Young readers will love this story-filled reading comprehension lesson. It's packed with engaging exercises designed to help students become better at looking for details and annotating passages of text.
By fourth grade, most students are familiar with story elements such as setting, characters, and plot. In this lesson, students will compare and contrast the elements in two stories with similar themes.
This lesson helps your ELs identify nonfiction text features and explain how they enhance comprehension of the text. Use it as a stand-alone lesson or a support lesson for the Searching for Text Features lesson plan.
Help your students absorb the details of a text and make inferences about what they read with the strategy of close reading. By reading closely, students will become better able to understand complex themes and nuances in a text.
Students will learn to convert metric units by applying concepts in word problems. Exercises and worksheets incorporate length (meters), and optional practice offers more instructions on mass (grams) and volume (liters).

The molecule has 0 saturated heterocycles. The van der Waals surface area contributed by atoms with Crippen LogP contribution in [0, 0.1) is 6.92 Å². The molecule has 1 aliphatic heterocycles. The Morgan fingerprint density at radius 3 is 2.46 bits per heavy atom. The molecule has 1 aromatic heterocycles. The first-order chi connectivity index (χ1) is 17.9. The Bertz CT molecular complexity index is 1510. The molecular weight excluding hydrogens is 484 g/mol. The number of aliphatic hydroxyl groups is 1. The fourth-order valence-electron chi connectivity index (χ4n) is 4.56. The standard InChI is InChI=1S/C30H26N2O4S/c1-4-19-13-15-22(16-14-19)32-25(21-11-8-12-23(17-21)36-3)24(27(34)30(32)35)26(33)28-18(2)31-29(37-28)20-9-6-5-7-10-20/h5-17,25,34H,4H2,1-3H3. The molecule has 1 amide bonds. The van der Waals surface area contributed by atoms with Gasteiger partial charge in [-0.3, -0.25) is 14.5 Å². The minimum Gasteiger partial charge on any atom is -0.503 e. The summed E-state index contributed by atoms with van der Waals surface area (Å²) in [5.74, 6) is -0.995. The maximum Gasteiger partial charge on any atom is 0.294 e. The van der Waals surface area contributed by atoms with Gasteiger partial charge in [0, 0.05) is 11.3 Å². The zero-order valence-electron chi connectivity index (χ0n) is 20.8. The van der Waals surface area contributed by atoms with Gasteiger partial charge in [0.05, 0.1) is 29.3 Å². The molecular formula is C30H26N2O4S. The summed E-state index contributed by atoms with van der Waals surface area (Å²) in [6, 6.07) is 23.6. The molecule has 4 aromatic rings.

Fractions are everywhere! In this hands-on lesson, your class will work together in groups to find real-world examples of fractions. As they discover more complicated fractions, students will create their own word problems with them.
Perpendicular, intersect, parallel! In this lesson, students work in teams to complete a Frayer Model on each of these terms to become masters of geometry vocabulary. Teach this lesson on its own or as support to the lesson What's My Line?
Understanding the big idea of a nonfiction text and being able to write a succinct summary are key fourth grade skills. This lesson focuses on summarizing a nonfiction passage in three to four sentences.
Did you know that comparative tasks improve comprehension and help students develop higher order thinking skills? In this lesson, students will compare nonfiction texts on the same topic using Venn diagrams and performance!
We often conduct reading fluency tests on our students without explicitly teaching this skill. Use this lesson, which incorporates student peer review, to help raise awareness of reading fluency while improving it.
Students will learn about three nonfiction text features: charts, graphs, and diagrams. They will analyze and interpret the information represented in these visual forms and discover how they aid in the comprehension of nonfiction texts.
In this lesson, students engage in interesting hands-on activities that help them discover the properties of parallel, perpendicular, and intersecting lines. Your little mathematicians will have a blast as they learn about geometry.